PULLMAN, Wash. -- Most days, the first part of Mike Leach's workday is spent knee-deep in a field of garbanzo beans.
He and his wife, Sharon, refer to this as going "over the hill," but it's actually a bit more dangerous than that. It's a downhill trek that's best done in a slightly sideways maneuver, keeping one foot angled in front of the other. The dirt gives under any amount of weight and the burrs that hide beneath the plants are unforgiving to socks and skin.
Leach recommends light hiking boots for this route to his office, and he isn't wrong.
Halfway down the hill, he reaches down and grabs a stem, pops a tan pod off the plant and cracks it open.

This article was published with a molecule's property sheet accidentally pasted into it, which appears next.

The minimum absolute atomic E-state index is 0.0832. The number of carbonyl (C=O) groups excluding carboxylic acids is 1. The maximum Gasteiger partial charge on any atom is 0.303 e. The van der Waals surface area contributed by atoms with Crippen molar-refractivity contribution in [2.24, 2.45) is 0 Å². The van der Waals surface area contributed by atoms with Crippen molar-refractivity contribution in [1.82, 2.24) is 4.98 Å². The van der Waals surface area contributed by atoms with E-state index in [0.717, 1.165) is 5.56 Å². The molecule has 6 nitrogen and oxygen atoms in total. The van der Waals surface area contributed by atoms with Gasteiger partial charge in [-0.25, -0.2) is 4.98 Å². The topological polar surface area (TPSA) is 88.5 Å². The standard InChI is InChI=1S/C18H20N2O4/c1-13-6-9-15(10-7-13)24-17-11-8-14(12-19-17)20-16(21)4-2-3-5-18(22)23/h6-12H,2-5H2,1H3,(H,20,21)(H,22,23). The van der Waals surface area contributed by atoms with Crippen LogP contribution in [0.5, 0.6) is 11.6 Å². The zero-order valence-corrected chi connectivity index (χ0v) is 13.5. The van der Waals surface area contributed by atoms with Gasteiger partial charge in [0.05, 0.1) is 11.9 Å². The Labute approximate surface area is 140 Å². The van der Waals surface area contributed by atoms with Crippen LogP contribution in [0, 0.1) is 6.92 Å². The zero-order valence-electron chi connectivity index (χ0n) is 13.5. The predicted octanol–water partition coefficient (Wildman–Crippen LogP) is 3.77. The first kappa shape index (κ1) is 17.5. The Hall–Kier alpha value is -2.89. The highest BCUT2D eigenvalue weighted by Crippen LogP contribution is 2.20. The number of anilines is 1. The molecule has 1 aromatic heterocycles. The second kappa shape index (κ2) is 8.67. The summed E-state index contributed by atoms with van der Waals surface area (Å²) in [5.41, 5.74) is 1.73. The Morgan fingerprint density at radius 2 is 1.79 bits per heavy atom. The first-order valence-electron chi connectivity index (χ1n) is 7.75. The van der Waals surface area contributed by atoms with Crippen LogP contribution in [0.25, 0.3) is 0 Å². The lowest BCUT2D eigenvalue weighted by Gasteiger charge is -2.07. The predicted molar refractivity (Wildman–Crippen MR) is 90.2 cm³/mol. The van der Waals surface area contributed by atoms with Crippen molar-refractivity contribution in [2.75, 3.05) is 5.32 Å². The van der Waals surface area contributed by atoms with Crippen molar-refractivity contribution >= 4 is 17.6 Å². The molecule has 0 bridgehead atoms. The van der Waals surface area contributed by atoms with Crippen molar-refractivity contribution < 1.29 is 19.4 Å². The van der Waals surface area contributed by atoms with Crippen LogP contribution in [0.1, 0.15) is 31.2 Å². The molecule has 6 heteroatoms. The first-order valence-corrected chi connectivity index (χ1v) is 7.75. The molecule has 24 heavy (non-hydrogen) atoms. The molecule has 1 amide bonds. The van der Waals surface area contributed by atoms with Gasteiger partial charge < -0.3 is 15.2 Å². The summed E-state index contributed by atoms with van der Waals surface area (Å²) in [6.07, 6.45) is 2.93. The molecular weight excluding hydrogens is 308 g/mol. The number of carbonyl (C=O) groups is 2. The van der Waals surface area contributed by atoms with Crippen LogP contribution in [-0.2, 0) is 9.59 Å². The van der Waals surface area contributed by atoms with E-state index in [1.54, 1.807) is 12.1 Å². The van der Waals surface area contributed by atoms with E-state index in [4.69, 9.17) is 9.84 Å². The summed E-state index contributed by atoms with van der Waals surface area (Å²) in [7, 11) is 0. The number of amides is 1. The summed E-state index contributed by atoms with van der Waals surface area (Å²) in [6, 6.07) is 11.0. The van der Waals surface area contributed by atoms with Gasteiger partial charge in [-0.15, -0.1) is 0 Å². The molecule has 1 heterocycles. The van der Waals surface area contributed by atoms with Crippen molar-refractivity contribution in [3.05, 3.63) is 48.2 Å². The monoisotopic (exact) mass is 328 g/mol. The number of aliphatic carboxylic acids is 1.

"Hummus is a relatively recent food fad in America," says Leach, as he bites down on the garbanzo bean and throws the shell over his shoulder.
It has been a hot, dry summer, making the top layer of soil even more arid than usual. Here, they call this region the Palouse. Everywhere else, they just call it Eastern Washington. It's a hilly area doused in rich soil, perfect for the farming of legumes and wheat.
When Leach moved here in December of 2011, after becoming Washington State's head football coach, that's what he was most curious about. He spent the entire flight from Spokane to Pullman asking the Cougars' media relations official about the Palouse.
Why was it called the Palouse? Is it due to volcanic activity or glacial runoff? What is grown there now? What's the projected agricultural value of the land in the coming years?